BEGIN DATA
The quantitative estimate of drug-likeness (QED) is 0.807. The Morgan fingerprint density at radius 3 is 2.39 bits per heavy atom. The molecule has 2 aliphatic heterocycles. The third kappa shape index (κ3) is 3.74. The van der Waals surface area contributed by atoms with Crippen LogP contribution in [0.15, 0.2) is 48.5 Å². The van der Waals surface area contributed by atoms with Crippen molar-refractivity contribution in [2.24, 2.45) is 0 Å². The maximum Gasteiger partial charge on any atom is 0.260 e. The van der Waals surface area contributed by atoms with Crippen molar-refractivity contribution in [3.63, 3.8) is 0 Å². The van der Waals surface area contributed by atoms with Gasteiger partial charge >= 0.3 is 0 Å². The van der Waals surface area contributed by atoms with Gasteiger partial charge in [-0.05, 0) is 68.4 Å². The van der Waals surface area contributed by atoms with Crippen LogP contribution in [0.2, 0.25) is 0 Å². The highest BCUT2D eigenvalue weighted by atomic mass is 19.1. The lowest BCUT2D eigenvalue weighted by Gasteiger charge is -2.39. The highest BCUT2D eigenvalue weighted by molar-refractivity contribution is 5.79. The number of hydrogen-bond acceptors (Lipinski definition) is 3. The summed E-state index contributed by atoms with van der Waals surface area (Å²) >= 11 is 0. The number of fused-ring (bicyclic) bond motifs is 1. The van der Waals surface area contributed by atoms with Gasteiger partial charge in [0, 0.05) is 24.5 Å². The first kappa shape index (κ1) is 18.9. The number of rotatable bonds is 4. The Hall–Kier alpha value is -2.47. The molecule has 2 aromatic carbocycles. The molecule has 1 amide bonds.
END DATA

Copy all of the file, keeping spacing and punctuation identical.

The quantitative estimate of drug-likeness (QED) is 0.807. The Morgan fingerprint density at radius 3 is 2.39 bits per heavy atom. The molecule has 2 aliphatic heterocycles. The third kappa shape index (κ3) is 3.74. The van der Waals surface area contributed by atoms with Crippen LogP contribution in [0.15, 0.2) is 48.5 Å². The van der Waals surface area contributed by atoms with Crippen molar-refractivity contribution in [2.24, 2.45) is 0 Å². The maximum Gasteiger partial charge on any atom is 0.260 e. The van der Waals surface area contributed by atoms with Crippen molar-refractivity contribution in [3.63, 3.8) is 0 Å². The van der Waals surface area contributed by atoms with Gasteiger partial charge >= 0.3 is 0 Å². The van der Waals surface area contributed by atoms with Gasteiger partial charge in [-0.05, 0) is 68.4 Å². The van der Waals surface area contributed by atoms with Crippen LogP contribution in [0.2, 0.25) is 0 Å². The highest BCUT2D eigenvalue weighted by atomic mass is 19.1. The lowest BCUT2D eigenvalue weighted by Gasteiger charge is -2.39. The highest BCUT2D eigenvalue weighted by molar-refractivity contribution is 5.79. The number of hydrogen-bond acceptors (Lipinski definition) is 3. The summed E-state index contributed by atoms with van der Waals surface area (Å²) >= 11 is 0. The number of fused-ring (bicyclic) bond motifs is 1. The van der Waals surface area contributed by atoms with Gasteiger partial charge in [0, 0.05) is 24.5 Å². The first kappa shape index (κ1) is 18.9. The number of rotatable bonds is 4. The Hall–Kier alpha value is -2.47. The molecule has 2 aromatic carbocycles. The molecule has 1 amide bonds.